Many of the best known Italian brands such as Armani and Gucci have established boutiques here - start your shopping on Via Roma behind the harbour.
While in the harbour area, on the hill behind the yachts you can visit the Outdoor Centre of Sculptures, a lovely hillside garden with sculptures by several renowned artists.
After enjoying your explorations of Portofino harbour climb up the hill for a look at the Church of Saint George and the 16th century Castle Brown, and yet more splendid views from both the terrace in front of the church and from the castle gardens.
This is where you will find the most photographed viewpoints in Portofino, although most views are concealed by trees unless you pay to access the castle.
A castle has stood here since Roman times, with building materials from the earliest fort now incorporated in the current castle. The castle we see today has its origins in the early 15th century, when it played in important role in defending Genoa territories from attack by Venice. The original castle was very basic and substantially expanded in the early 16th century: it is little changed since 1557.
In more recent centuries the castle and town changed hands several times, including a period under the French when Portofino was renamed as Port Napoleon, a period under the English after Napoleon was defeated by Nelson, and ownership by Sardinia. Most of the current decoration dates from the 19th century and renovations by the English Consul in Genoa who bought the castle when the Sardinians found it too expensive to maintain and of limited strategic value.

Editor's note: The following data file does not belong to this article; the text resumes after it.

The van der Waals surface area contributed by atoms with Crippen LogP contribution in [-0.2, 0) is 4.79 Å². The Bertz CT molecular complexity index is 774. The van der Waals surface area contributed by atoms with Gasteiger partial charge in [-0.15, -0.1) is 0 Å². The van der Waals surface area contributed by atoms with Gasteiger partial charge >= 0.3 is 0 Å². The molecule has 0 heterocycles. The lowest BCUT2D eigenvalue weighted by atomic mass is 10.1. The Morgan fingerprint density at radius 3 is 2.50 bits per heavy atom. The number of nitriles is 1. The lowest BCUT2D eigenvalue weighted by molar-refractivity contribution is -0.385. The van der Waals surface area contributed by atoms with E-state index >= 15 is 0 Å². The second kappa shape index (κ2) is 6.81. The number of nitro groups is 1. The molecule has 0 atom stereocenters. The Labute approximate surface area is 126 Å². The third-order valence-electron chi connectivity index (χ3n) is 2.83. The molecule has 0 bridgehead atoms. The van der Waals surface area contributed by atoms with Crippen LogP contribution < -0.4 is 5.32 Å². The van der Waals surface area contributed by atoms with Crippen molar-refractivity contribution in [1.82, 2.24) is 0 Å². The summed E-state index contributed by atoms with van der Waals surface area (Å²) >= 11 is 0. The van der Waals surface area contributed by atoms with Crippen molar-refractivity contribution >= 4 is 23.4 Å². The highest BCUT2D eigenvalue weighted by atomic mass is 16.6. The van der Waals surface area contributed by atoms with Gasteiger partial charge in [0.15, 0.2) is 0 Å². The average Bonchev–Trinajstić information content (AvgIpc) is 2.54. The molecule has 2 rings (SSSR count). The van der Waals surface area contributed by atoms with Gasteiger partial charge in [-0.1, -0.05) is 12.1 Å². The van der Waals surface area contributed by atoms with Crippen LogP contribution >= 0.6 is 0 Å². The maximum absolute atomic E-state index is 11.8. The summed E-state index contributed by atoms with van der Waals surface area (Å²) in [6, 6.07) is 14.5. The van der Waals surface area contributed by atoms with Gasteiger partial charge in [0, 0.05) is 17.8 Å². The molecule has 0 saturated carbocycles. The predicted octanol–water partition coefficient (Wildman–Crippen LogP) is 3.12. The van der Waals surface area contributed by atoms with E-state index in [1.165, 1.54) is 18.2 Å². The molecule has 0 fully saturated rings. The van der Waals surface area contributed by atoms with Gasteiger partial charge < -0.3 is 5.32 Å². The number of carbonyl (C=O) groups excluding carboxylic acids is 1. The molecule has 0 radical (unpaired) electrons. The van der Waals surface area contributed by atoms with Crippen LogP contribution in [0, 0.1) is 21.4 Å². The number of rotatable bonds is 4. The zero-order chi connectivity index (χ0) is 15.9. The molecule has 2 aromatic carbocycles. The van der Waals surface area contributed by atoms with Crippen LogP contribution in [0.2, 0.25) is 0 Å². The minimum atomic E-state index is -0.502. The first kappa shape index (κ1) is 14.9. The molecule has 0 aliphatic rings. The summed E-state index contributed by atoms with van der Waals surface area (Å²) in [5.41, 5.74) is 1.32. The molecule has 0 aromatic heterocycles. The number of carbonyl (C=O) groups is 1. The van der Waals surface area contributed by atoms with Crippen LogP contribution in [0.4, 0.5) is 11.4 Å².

Although renovated in the 19th century, high quality and older materials were used and the interior of the castle appears much older than it really is. You can also see a large number of artworks in the castle.
An entrance charge is payable for the castle (5 euros) and although the castle itself is of limited interest the views from the terraced gardens are exceptional.
The path continues onwards to a lighthouse at the end of the headland.
If you follow the path towards Paraggi out from the other side of Portofino you get different views, and you also pass a small, stony beach which is free to use. There are two small sandy beaches a little further along this stretch of coast.
Attractions close to Portofino
One local landmark close to here is the Abbey of Saint Fruttuoso, on the coast south of Portofino and best known for the large statue of Christ underwater just off the coast, placed to protect sailors from harm. San Fruttuoso can not be accessed by road so prepare yourself for an invigorating walk along the cliffs from Camogli or Portofino (or a scenic boat trip from Camogli if you prefer)!
Another abbey, this time to the north of Portofino and in a picturesque location on the coast, is the Abbazio di San Girolama which has wonderful formal gardens, a crypt and saracen tower and 16th century cloisters among its highlights. See www.cervara.it/en/ for visitor information.
You can find more local travel ideas in the Liguria guide.